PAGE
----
Senator Mike Folmer asked Lispi, “Would you say the mistakes that were made were errors of omission or commission?”
“Omission,” Lispi replied.
Thus, the bottom line of the Reed/Clark/Lispi story is this—we made the best decisions we could at the time based on the advise and information we received. Hindsight is 20/20. Shrug.
It seems the starting point for investigation begins with trying to figure out what’s true and what’s not true. For Harrisburg and its story of indebtedness, such inquiry has been obscured by misplaced facts, covertness, and lack of trust. It’s very difficult to piece the true story together coherently and adequately. Of course, though, it becomes a matter of motivation. Why would someone want to know the truth of Harrisburg’s story? On that note, the contrary becomes evident–why would someone not want to know the truth of the Harrisburg story?
With the Senate Local Government Committee hearings underway, these basic questions are manifesting in the realm of speculation where sensationalism dwells.
Never mind that the City of Harrisburg is already full of the sensational—an ex-Mayor for life who was obsessed with artifacts, a consecrated Mayor in way over her head, outdated social issues that plague every facet of city living from City Council representation to walking down the streets, a trash burning facility and trash on the streets the City’s greatest problems—it is the sensationalism that acutely burdens the City. The citizens of the entire region of Harrisburg are continually pressured to discern what is relevant and what is accurate. Pronouncements of worthiness are slung at citizens and statements are proclaimed in haughty defiance of substantiation, timeliness, and merit. For indication of this look to recent public forums, debates, media headlines, and the various speakers’ corners around town where the vain and anonymous stand and spout, where all too often the facts are deposed in favor of exposing the insignificant and uncorroborated.
When facts are in hand, when they are able to be gotten, it’s challenging processing them and informing others of the vast and intricate details that accompany the issues at hand, especially when battling the titillation of a quick, fast pounding of a story that provides instant satisfaction of our seemingly innate desire for the buzz of scandal.
Therefore, plenty of citizens of Harrisburg teeter precariously in the spaces between understanding, patience and despair looking desperately for a stronghold of hope, fairness, and salvation as end to the whole story. Rightly so there is the call for the arms of the law to come through to find the truth for us to grab onto, but it’s not that easy. Looking back at the last Senate committee hearing, it’s a wonder if perjury was committed. And if so, what does that mean, to perjure oneself in front of a Pennsylvania Senate committee hearing? The Senators must be wondering that, too.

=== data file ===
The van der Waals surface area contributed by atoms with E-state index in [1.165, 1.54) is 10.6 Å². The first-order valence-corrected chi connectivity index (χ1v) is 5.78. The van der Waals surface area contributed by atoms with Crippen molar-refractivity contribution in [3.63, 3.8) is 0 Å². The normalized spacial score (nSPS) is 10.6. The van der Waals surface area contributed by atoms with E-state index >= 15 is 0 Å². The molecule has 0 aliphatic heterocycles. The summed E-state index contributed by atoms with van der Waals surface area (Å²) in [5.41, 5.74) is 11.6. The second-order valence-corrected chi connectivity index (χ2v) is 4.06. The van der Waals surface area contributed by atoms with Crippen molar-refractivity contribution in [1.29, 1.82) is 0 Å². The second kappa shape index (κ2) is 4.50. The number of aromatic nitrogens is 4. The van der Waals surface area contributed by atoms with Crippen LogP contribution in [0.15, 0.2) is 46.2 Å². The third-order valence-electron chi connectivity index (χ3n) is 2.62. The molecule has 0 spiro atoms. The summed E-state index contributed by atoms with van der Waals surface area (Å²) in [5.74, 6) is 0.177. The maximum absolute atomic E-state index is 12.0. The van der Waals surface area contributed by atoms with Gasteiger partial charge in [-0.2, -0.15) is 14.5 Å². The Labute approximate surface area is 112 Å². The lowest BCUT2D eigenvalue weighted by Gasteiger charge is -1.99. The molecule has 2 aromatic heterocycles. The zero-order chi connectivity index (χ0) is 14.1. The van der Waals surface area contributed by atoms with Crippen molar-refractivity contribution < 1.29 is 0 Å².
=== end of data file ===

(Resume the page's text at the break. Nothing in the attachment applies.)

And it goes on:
However, what everyone should be wondering now is what stories will the next round of testifiers tell? After all, we’ll soon hear from the advisors and attorneys who are said to be responsible for the decisions the decision makers made. It will be interesting to hear what they have to say about this. No matter individual expectations, the most important aspects the Senate hearings give us is “under oath” and “for the record.” Day two of testimony will yield more public records to be collected, accessed, compared and contrasted. The more records there are, the more likely the truth will be found, and the more likely more people will come to find it.
The PA Senate Local Senate Committee hearing is scheduled for Monday, October 29th from 9:30am-4:30pm in Hearing Room 1, the North Building, Capitol Complex.
9:30 a.m. Call to Order and Introductory Remarks
- Senator John H. Eichelberger Jr., Chairman
- Senator John Blake, Minority Chairman
9:30 a.m.: Thomas Mealy (former Director, Harrisburg Authority)
10:00 a.m.: Robert Kroboth, (Business Manager, City of Harrisburg)
10:30 a.m.: Jeff Haste, Commissioner, Dauphin County
11:30 a.m.: Bruce Barnes (Excel Financial Advisors/Milt Lopus Associates)
1 p.m.: James Losty (RBC Capital)
2 p.m.: Andrew Giorgione, Esq. (Buchanon Ingersoll)
3 p.m.: Carol Cocheres, Esq. (Eckert Seamens)
4 p.m.: James Ellison, Esq. (Rhoads & Sinon)
4:30 p.m.: David Unkovic, Esq. (former Receiver, City of Harrisburg